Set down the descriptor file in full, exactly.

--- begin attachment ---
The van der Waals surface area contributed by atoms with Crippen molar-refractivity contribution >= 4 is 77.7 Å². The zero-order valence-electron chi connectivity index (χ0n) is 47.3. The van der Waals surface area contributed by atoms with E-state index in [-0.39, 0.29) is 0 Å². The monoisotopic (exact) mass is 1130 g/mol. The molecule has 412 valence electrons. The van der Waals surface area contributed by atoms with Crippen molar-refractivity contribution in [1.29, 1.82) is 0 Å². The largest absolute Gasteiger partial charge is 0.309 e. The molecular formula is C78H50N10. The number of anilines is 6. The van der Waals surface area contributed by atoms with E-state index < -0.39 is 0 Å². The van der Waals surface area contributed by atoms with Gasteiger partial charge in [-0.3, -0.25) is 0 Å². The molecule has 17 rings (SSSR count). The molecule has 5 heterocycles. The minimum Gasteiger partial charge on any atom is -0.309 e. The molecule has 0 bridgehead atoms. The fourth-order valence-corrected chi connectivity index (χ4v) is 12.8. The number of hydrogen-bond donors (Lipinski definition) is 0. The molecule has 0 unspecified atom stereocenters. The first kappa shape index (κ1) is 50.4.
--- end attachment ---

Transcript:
The van der Waals surface area contributed by atoms with Crippen molar-refractivity contribution >= 4 is 77.7 Å². The zero-order valence-electron chi connectivity index (χ0n) is 47.3. The van der Waals surface area contributed by atoms with E-state index in [-0.39, 0.29) is 0 Å². The monoisotopic (exact) mass is 1130 g/mol. The molecule has 412 valence electrons. The van der Waals surface area contributed by atoms with Crippen molar-refractivity contribution in [1.29, 1.82) is 0 Å². The largest absolute Gasteiger partial charge is 0.309 e. The molecular formula is C78H50N10. The number of anilines is 6. The van der Waals surface area contributed by atoms with E-state index < -0.39 is 0 Å². The van der Waals surface area contributed by atoms with Gasteiger partial charge in [-0.3, -0.25) is 0 Å². The molecule has 17 rings (SSSR count). The molecule has 5 heterocycles. The minimum Gasteiger partial charge on any atom is -0.309 e. The molecule has 0 bridgehead atoms. The fourth-order valence-corrected chi connectivity index (χ4v) is 12.8. The number of hydrogen-bond donors (Lipinski definition) is 0. The molecule has 0 unspecified atom stereocenters. The first kappa shape index (κ1) is 50.4.